There seems to be a writing tip that everyone knows – write what you know. Some take it literally and set books in a time or a politically landscape they know, or have a character who works in the same profession as they do or they use their experiences like break-ups or redundancy as plot devices. Or they take this tip as encouraging writers to write about universal subjects we all know things about – love, loss, friendship etc.
There is no right or wrong way to write what you know but I think it sometimes can be a blockage to creative ideas because it can breed fear that you can’t write about things that you don’t know about. But do we ever really not know about something? We are surrounded by stories – on the internet, on TV, in films and in music and from people we know. Is there an event we haven’t heard something about? And even if it’s not us as writers experiencing it, we can still think about how we would think or feel or act if it was happening to us.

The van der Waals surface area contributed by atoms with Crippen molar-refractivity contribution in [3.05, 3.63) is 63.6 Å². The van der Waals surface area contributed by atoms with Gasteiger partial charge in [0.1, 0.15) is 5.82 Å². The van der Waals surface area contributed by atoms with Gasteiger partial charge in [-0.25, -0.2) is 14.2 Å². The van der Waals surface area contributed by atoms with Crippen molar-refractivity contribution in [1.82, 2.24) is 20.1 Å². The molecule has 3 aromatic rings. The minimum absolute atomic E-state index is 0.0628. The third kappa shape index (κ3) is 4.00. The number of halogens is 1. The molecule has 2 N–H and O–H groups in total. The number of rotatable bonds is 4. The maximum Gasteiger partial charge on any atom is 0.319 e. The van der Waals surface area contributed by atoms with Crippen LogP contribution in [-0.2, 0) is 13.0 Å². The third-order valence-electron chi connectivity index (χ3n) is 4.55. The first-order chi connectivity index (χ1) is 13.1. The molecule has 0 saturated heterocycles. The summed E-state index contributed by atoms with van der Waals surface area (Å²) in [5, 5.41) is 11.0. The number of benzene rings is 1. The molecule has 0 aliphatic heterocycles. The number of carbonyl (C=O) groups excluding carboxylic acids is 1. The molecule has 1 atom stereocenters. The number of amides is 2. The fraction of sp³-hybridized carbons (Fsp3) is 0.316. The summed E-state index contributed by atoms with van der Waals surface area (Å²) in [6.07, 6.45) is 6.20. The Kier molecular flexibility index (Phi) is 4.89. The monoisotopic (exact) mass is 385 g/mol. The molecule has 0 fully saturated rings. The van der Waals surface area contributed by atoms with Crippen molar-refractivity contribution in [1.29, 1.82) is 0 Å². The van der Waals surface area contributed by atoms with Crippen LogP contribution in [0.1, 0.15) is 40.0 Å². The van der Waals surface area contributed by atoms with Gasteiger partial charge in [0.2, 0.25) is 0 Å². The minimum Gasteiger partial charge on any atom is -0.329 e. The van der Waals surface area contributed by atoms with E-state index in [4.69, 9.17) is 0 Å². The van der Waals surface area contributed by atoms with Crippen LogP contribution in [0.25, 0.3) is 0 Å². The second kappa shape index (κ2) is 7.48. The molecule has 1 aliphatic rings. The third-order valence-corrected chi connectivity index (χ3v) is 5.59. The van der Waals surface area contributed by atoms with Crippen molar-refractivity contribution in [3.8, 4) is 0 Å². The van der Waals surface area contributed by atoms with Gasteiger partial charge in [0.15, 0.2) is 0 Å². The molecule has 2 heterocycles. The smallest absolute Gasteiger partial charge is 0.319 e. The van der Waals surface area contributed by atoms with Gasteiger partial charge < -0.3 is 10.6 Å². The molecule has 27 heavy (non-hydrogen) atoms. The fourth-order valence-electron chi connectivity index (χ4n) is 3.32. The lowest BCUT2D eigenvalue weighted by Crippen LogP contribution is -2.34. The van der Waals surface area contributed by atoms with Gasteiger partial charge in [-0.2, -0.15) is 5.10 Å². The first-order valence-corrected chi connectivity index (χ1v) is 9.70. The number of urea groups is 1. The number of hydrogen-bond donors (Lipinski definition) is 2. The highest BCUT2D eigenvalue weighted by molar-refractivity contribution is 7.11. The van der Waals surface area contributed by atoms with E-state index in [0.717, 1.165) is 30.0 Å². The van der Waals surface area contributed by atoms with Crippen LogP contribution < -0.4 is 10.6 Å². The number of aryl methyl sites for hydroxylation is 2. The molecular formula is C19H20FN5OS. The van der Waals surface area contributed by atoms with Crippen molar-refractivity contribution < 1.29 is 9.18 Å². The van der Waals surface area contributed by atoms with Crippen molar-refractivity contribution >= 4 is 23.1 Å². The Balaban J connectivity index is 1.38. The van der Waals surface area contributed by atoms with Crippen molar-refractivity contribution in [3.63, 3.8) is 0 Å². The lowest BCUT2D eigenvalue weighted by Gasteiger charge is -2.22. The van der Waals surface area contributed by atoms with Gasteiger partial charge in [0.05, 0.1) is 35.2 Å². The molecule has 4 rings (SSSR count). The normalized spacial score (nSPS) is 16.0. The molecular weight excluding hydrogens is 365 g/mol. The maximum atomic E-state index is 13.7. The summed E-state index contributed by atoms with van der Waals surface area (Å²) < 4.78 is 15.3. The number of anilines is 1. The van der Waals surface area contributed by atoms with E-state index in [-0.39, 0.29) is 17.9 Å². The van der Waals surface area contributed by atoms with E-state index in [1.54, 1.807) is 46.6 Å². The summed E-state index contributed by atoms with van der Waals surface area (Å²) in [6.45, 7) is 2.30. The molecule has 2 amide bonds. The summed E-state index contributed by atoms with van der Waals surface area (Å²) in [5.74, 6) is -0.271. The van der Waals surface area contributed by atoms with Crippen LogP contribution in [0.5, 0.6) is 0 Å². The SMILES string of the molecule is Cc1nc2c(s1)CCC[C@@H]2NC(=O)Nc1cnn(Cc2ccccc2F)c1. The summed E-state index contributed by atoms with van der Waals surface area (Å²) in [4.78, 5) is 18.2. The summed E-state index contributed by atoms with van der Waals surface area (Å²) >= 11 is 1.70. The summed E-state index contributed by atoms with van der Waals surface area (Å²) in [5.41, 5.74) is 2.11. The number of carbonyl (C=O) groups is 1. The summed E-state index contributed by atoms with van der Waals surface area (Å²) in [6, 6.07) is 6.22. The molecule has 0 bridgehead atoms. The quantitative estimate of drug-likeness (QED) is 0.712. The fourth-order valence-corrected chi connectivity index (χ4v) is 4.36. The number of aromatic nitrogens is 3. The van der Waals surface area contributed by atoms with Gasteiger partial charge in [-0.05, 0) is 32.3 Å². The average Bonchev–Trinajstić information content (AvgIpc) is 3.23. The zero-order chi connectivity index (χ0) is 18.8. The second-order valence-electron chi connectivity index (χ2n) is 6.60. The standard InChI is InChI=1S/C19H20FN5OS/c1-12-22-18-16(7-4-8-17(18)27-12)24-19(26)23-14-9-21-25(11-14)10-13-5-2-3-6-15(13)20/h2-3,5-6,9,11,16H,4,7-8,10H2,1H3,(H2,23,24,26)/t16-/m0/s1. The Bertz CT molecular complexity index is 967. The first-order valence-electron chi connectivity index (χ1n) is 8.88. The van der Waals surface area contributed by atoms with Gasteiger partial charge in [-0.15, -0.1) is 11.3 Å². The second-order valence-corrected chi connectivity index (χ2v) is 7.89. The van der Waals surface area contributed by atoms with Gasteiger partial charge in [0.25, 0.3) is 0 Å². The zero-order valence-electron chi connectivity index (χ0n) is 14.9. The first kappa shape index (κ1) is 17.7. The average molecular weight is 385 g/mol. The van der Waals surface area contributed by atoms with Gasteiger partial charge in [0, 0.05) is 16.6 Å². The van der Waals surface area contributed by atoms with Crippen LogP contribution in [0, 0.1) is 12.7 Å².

Writers have to create a world for their book which a reader can become fully immersed in – to do this we need to use imagination but also an understanding of real things – how people talk in real life, for example, and somehow produce it on a page and allow a reader to suspend any disbelief that the book world isn’t real. I don’t think this is easier or harder if you’re writing about something you have lived through or not. In fact, it can be harder if you have lived through it as what happened for “real” may come across contrived on the page.
I think all writers will slip some things about their life into their writing along the way but we shouldn’t be focused on putting our lives on the page. Writing about a world outside your own can be challenging and exciting and can actually help you discover things about yourself you never knew.
Do you think write what you know is a useful tip or outdated idea?